We know from personal experience that asking a donor for a gift when you’re sitting across the table from them is one of the most exciting and inspiring things you can do as a front-line fundraiser. After presenting your donor with an offer THEY are passionate about, having the donor respond with a “Yes” has a profound effect on you and the donor. Richard and I often say something mystical happens in that moment.

But, as we’ve all learned during the pandemic, you don’t have to be face-to-face to ask your donor for a meaningful gift and to create that mystical experience. Not all donors want to meet in person, or they simply may not have the time for that type of meeting with you. (Tweet it!)

This is one of the reasons we don’t like having a face-to-face metric. We need to be tuned into a donor’s preferences, not ours or the organization’s management preferences.

During the pandemic, we’ve seen over and over how front-line fundraisers, like you, have asked for significant gifts over Zoom, phone, e-mail and even text. The strategy of having to ask for a meaningful gift only face-to-face is over.

However, I want to give you some ideas on how you can effectively ask for gifts when you are not sitting across the table from a donor.

Asking Over Zoom

  1. Ensure you’re in a quiet location where you can focus — no sitting outdoors at a café while talking to your donor.
  2. If the donor is unfamiliar with the system you’re using, send instructions to ensure their audio and video are set up correctly.
  3. Consider sending information ahead of time or have follow-up plan of what to send.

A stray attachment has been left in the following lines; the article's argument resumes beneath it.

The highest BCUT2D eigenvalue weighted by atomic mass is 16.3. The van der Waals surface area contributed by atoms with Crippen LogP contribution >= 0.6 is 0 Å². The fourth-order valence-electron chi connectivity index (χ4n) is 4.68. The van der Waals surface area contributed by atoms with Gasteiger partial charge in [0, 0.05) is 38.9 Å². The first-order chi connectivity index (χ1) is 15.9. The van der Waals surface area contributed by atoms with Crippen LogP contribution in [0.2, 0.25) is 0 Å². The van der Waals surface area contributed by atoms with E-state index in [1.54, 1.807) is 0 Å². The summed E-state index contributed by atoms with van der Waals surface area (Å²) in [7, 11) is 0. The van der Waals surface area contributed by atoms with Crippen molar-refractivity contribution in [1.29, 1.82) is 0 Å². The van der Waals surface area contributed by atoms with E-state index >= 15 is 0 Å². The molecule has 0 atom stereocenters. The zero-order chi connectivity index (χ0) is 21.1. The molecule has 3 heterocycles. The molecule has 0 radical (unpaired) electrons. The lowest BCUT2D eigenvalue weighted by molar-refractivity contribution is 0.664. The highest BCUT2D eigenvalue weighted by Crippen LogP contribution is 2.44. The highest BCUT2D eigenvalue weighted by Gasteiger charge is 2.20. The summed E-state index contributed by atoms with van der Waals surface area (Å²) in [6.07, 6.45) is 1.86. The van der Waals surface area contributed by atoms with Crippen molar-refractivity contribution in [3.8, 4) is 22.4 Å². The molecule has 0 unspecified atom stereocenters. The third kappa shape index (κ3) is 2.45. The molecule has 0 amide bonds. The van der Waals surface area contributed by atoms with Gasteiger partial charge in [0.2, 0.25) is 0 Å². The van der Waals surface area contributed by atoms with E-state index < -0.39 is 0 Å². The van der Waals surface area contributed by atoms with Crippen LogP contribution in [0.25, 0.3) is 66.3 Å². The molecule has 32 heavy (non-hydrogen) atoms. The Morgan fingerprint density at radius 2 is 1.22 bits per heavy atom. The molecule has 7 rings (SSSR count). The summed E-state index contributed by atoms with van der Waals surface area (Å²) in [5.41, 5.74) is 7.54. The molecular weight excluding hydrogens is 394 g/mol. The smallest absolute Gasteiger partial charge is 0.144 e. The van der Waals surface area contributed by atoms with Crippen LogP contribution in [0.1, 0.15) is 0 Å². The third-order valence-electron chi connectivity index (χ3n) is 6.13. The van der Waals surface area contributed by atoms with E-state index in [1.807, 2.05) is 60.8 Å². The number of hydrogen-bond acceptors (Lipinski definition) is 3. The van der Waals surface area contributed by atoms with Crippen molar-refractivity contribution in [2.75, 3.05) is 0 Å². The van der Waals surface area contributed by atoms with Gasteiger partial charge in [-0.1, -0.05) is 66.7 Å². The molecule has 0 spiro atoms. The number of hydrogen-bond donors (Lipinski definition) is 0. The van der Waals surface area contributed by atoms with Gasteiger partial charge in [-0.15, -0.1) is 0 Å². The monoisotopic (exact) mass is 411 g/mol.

4. Use permission-based asking to stay aligned with the donor.
  5. Listen closely to tone and what body language clues you can see.
  6. Give space for potential audio delays.

Asking By Phone

  1. Focus in on the donor’s voice and tone.
  2. If you know that the donor is super chatty and is getting really quiet on your call, check in and ask some alignment questions.
  3. Have some pivot questions ready so you can stay aligned with the donor, be curious, and explore if more information is needed.

Asking By E-mail or Text

  1. These two avenues should be used mainly if this is the donor’s preference — in other words, it might be easier for YOU to ask this way, but is this really how the donor wants to communicate with you? Be clear about that.
  2. Email and text will eliminate the ability to gauge response in real time.
  3. You’ll need to do much more pre-communication about what you’re sending and have a follow-up plan.

Remember, no matter how you’re going to present the opportunity to your donor, always make sure that the offer aligns with the donor’s passions and interests. Then, make sure you really consider the donor’s communication preference and that you’re open and transparent with the donor leading up to the ask. Finally, make sure you absolutely have a follow-up plan no matter what the donor says, and that you’re able to celebrate their impact.

No matter how you present an opportunity for a donor to give, that moment of bringing together the needs of the world and your donor’s desire to change the world is profound, because of the impact it will have in eliminating the need and bringing joy to the donor’s heart.